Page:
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You can search the entire site. or go to the recent opinions, or the chronological or subject indices. American Marine Corporation v. Sholin (3/8/2013) sp-6755

American Marine Corporation v. Sholin (3/8/2013) sp-6755, 295 P3d 924

       Notice:  This opinion is subject to correction before publication in the PACIFIC  REPORTER . 

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d/b/a AMERICAN HYPERBARIC                        ) 

CENTER,                                          ) 

                                                 )   Supreme Court No. S-14299 

                       Appellant,                ) 

                                                 )   Superior Court No. 3AN-09-12353 CI 

        v.                                       ) 

                                                 )   O P I N I O N 

CRYSTAL SHOLIN, Individually; and                ) 

PUBLIC EMPLOYEES LOCAL 71                        ) 

TRUST FUND,                                      ) 

                                                 )   No. 6755 - March 8, 2013 

                       Appellees.                ) 


               Appeal from the Superior Court of the State of Alaska, Third 

               Judicial District, Anchorage, Andrew Guidi, Judge. 

               Appearances:     Jeffrey J. Waller, Holmes Weddle & Barcott, 

               P.C.,   Anchorage,   for   Appellant.   Sarah   E.   Josephson   and 

               Cheryl     Mandala,     Jermain    Dunnagan      &   Owens,     P.C., 

               Anchorage,  for Appellee Public Employees Local 71 Trust 

               Fund.   No appearance by Appellee Crystal Sholin. 

               Before:    Carpeneti,    Chief   Justice,  Winfree    and  Stowers, 

               Justices.  [Fabe, Justice, not participating.] 

               WINFREE, Justice. 

               STOWERS, Justice, dissenting. 

----------------------- Page 2-----------------------


                A medical service provider filed but failed to serve a complaint against a 

former patient and her insurer.         The superior court dismissed the complaint without 

prejudice for lack of service.      Nearly a year later, the medical service provider filed a 

second     complaint   against   the   same   parties.   The   superior   court   granted   summary 

judgment dismissing that complaint, ruling that the medical service provider’s claims 

were barred by the statute of limitations and that Alaska’s savings statute, AS 09.10.240, 

did not apply because of failure to provide timely notice of the initial complaint.  The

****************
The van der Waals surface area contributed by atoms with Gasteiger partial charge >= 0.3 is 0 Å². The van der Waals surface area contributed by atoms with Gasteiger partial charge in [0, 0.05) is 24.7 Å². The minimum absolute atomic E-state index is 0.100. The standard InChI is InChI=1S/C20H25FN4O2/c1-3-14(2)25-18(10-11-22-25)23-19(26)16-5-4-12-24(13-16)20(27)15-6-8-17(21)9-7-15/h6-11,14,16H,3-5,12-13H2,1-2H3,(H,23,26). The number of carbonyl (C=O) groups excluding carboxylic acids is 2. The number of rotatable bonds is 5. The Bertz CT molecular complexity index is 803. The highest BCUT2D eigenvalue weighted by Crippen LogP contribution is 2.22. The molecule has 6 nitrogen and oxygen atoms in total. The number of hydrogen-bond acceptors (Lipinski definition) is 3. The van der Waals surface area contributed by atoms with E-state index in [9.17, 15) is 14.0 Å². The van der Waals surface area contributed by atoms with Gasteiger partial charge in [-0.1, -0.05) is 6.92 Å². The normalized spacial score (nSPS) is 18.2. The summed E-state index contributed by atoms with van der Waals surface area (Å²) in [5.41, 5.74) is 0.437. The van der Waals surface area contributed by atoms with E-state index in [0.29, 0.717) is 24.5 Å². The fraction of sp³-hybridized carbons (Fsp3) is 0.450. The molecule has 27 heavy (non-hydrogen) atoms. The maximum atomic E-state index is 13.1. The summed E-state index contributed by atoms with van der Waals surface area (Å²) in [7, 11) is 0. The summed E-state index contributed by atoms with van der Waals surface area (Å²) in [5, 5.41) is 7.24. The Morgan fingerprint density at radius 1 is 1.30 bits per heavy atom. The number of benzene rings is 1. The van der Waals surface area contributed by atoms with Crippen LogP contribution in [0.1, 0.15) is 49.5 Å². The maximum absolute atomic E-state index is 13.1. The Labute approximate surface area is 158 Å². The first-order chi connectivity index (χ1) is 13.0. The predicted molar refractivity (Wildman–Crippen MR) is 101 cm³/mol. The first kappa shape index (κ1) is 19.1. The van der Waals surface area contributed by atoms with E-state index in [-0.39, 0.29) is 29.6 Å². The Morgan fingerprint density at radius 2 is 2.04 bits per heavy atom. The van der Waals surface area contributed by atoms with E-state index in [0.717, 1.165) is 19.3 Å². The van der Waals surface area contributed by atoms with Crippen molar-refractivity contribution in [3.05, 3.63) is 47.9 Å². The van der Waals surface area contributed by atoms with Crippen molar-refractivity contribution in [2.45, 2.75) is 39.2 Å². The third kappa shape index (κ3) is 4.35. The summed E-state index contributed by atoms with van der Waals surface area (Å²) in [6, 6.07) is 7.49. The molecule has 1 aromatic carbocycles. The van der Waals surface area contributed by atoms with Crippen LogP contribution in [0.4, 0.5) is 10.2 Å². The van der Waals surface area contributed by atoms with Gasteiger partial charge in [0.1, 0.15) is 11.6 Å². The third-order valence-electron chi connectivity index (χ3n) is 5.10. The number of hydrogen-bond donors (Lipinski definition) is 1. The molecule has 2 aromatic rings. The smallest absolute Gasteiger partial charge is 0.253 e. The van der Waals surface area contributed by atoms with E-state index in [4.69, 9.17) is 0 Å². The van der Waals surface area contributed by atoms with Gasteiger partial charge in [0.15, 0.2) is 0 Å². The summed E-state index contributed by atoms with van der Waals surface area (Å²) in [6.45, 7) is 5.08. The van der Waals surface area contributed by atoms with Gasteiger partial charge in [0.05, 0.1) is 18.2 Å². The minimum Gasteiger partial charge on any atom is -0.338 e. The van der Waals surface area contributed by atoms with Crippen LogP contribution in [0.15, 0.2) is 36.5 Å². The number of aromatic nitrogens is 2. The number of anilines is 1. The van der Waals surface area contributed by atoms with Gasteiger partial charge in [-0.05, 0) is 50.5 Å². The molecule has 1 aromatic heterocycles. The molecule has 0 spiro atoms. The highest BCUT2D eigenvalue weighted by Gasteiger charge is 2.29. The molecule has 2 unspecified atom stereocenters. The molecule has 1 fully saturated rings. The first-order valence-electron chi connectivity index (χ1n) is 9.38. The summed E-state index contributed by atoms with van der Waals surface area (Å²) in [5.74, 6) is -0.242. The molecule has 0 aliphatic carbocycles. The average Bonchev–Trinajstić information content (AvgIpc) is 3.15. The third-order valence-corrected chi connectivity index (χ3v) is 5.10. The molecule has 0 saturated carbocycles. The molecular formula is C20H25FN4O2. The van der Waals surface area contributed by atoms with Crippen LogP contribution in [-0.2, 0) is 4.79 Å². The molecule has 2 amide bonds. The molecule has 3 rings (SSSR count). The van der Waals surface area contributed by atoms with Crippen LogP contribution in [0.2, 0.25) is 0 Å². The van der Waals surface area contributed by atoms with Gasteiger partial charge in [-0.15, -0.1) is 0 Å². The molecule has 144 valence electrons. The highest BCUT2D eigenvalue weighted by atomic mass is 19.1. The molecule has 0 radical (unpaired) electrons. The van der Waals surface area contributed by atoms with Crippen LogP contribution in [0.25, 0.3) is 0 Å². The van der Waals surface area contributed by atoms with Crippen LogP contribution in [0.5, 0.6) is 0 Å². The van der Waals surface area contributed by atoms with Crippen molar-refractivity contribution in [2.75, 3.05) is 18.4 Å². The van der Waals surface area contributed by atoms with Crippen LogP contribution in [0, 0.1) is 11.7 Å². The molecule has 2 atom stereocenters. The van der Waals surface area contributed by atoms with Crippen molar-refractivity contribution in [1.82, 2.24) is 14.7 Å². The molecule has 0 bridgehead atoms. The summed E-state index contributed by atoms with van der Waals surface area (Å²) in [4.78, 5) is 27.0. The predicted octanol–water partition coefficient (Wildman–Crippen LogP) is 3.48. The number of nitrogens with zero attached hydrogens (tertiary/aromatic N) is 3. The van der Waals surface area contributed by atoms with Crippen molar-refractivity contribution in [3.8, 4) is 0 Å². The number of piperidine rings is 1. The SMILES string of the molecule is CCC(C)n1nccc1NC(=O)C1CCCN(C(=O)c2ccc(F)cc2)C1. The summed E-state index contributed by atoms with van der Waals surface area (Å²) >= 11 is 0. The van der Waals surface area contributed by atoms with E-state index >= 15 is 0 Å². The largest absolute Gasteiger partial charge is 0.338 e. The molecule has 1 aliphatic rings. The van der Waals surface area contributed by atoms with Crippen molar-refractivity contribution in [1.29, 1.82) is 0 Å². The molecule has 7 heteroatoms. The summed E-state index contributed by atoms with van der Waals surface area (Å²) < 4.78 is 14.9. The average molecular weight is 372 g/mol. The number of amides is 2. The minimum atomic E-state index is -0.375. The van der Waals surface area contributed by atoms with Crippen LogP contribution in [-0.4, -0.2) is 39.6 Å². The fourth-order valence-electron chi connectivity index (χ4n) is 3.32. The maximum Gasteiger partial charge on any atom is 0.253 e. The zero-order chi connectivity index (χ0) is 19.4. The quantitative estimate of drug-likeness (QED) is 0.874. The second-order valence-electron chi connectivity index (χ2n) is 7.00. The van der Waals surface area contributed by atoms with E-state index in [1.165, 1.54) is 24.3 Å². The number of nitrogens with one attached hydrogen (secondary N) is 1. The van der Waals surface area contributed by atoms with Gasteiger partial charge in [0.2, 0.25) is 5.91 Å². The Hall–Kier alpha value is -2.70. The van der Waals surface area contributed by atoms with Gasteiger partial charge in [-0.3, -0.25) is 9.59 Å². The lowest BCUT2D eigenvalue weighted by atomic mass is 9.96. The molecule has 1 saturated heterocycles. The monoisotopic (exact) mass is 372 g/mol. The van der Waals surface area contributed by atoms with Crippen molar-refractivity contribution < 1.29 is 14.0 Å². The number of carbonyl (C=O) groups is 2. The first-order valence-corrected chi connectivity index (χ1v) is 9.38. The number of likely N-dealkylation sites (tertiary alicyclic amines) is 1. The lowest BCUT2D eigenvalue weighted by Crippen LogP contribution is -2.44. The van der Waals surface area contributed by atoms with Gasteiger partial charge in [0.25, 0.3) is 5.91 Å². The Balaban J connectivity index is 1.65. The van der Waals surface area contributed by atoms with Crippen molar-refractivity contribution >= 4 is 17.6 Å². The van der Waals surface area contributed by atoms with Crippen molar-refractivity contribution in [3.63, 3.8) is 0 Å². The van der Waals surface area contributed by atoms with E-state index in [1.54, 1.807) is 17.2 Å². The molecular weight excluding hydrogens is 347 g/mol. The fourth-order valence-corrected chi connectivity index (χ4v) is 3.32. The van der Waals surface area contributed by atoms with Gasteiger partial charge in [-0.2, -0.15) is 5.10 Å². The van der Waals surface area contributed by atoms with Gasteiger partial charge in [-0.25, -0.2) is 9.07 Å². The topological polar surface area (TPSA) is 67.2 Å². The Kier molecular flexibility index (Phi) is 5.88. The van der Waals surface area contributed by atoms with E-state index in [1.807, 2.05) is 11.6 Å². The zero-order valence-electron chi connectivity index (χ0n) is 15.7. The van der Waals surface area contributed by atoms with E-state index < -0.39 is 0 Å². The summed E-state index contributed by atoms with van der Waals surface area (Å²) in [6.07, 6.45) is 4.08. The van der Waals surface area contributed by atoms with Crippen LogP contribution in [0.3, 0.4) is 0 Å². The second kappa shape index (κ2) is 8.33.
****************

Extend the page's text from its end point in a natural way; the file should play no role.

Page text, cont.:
medical service provider appeals.         Because we conclude that AS 09.10.240 does not 

require   timely   notice   of   the   initial   complaint,   we   reverse   the   superior   court’s   order 

granting summary judgment and remand for further proceedings. 


                In 2005 American Marine Corporation d/b/a American Hyperbaric Center 

(American Hyperbaric) provided Crystal Sholin hyperbaric oxygen therapy treatments. 

Sholin     was   insured    by   Public   Employees      Local    71  Trust   Fund    (Trust   Fund), 

administered by Zenith Administrators, Inc. (Zenith).  American Hyperbaric asserts, but 

the Trust Fund disputes, that a Zenith representative gave American Hyperbaric oral 

authorization before Sholin was provided the treatments. 

                In June 2005 Zenith sent American Hyperbaric notice denying coverage for 

the   treatments.    American   Hyperbaric   requested   reconsideration,   and   Zenith   sent   a 

second denial.  Sholin appealed the denial to the Trust Fund, and the appeal was denied. 

In March 2006 American Hyperbaric sent Zenith a letter demanding payment for the 


                In February 2008 American Hyperbaric filed a complaint for breach of 

contract   against   Sholin   and   the   Trust   Fund,   but   did   not   serve   either   defendant.  In 

December 2008 the superior court dismissed the case for lack of service under Alaska 

                                                  -2-                                           6755

----------------------- Page 3-----------------------

Civil Rule 4(j).1     Nearly a year later American Hyperbaric refiled its complaint under 


Alaska’s savings statute, AS 09.10.240,  and properly served Sholin and the Trust Fund.